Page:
© The Financial Times Ltd 2015 FT and 'Financial Times' are trademarks of The Financial Times Ltd.
July 30, 2010 7:12 pm
“No-win, no-fee” claims management firms have turned their attention to the pensions industry – and are urging retired investors to make mis-selling claims if they believe they were “inappropriately funnelled” into lifetime annuity deals.
Under the current rules, pensioners approaching re-tirement should be supplied with timely, comprehensive and clear information, setting out all their options for buying an annuity, or drawing income from their pension funds, and should be informed about the open market option (OMO) to buy an annuity from any
Regulatory reviews have revealed that this is not always the case. Claims management firms now believe they could recover thousands of pounds for retirees who were kept in the dark about their options. Investors can check the advice they received themselves, though – and make their own claims for redress – by following this guide to annuity sales.
What is the problem?
Pensioners who shop around for the best annuity rates can boost their income for life by as much as 75 per cent by buying an annuity contract from the market-leading provider or getting an “enhanced” rate if in poor health. But, in spite of this, most savers will buy a lifetime annuity from their pension provider. Claims management firms say this is because pension providers are not making their customers fully aware of their options.
What are my rights?
Since 1978, investors
have been able to use the proceeds of their pension funds to buy an annuity from any life assurance company, and try to achieve the best annuity rate. This is called exercising the OMO and it is available to members of defined contribution pension schemes – which include personal pensions and many “money purchase” occupational schemes.
But it is only since 2002 that private pension providers have been compelled to write to customers nearing retirement to inform them of the OMO.
On what basis could I have a claim?
The claims firm www.
missoldannuity.co.uk says that, if you were not asked all the correct questions, or provided with all the possible options to ensure you could make an informed choice of the correct annuity policy for you, you may have a case based on “competent advice”. Potential claimants include:
● Retirees who were led to believe they had no choice but to accept the annuity offered by their pension company, despite having the right to shop around for higher rates.
● Smokers who were not alerted to the higher incomes available from annuities that reflect their reduced life expectancy.
● Investors with diagnosed health problems who were not asked to declare these at the point of sale.
● Families of retirees who bought an annuity and died prematurely leaving nothing for dependants – because they did not realise they could protect their funds at little cost.
What does the rulebook say?
The Financial Services Authority’s (FSA) Conduct of Business Sourcebook (19.4) states that a pension provider must provide a written summary of the
client’s open market option, and include a clear message that exercising the OMO might result in a higher pension.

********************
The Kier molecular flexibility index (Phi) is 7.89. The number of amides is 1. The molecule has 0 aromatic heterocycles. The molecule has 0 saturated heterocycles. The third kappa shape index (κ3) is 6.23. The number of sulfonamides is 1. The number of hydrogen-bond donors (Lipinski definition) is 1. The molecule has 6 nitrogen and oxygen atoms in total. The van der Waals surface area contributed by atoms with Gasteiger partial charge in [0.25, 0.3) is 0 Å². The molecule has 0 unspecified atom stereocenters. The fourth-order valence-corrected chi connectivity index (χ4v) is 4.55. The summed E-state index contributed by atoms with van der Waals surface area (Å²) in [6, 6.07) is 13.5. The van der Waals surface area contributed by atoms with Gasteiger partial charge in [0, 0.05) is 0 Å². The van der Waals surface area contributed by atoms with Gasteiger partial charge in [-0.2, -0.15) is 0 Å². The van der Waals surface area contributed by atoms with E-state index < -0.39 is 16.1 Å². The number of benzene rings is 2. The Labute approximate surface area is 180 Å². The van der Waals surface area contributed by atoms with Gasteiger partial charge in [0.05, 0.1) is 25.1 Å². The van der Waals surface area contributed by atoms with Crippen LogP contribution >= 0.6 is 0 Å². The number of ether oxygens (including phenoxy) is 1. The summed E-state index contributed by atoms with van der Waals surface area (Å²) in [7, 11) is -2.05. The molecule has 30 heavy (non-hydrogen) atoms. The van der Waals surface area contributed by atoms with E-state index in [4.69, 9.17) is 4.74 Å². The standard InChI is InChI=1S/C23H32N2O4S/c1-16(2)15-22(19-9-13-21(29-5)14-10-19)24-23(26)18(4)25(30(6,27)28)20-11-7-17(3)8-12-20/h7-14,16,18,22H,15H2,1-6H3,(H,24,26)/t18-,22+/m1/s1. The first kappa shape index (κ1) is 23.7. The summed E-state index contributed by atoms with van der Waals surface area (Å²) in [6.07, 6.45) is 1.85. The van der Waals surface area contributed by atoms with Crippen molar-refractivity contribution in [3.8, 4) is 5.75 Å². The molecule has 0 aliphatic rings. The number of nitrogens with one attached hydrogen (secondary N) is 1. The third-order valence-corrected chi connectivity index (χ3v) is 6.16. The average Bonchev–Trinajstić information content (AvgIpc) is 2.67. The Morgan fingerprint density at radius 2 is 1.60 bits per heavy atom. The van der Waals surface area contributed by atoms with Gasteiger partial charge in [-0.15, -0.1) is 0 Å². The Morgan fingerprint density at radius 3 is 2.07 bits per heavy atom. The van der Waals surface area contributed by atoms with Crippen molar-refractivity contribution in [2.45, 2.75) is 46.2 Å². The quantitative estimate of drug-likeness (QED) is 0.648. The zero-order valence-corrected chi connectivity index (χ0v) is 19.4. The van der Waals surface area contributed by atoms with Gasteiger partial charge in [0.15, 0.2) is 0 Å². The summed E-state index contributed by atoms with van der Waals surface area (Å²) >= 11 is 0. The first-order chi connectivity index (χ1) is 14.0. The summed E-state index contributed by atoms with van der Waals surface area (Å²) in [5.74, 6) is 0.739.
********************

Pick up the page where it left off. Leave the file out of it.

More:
Is there a good chance that I could have a successful claim?
These cases are pretty much untested at the Financial Ombusdman Service (FOS). But it is worth noting that a 2008 review by the FSA found that almost 40 per cent of firms breached its rules on the material and information provided to pension investors.
Some firms were failing to give sufficient prominence to the OMO in their literature. Very few pension providers mentioned that people with health problems were likely to benefit by shopping around.
No providers were named in the report, which can be found at:
How much compensation could I receive?
Compensation, if appropriate, would be designed to put you back into the financial position that you would have been in if you had not been mis-sold an annuity. In many cases, this could mean the difference between your current income and the best rate of income that could have been achieved with a more appropriate product.
How do I proceed? Should I use a claims handler?
Claims management firms do not charge upfront fees and will take your complaint all the way from dealing with your pension provider – including negotiating compensation – through to the Ombudsman. But these firms will take a chunk of your compensation as a fee – typically 25 per cent of the award. If you want to try this route, make sure the claims firm is registered at www.claimsregulation.gov.uk
Can I go it alone?
Yes. If you have a complaint about how your annuity purchase was administered, you can first take it up with the pension trustees or pension provider – and, if necessary refer it on to the pensions ombudsman. If you have a complaint about advice given by an independent financial adviser (IFA), take it to the adviser directly – and then, if necessary, refer it on to the FOS.
“If someone came to me with an annuity complaint, this is the route I would point to, rather than engaging me or any claims service to do it expensively,” says Hilary Messer, a director at RWP Solicitors.
Copyright The Financial Times Limited 2015. You may share using our article tools.
Please don't cut articles from FT.com and redistribute by email or post to the web.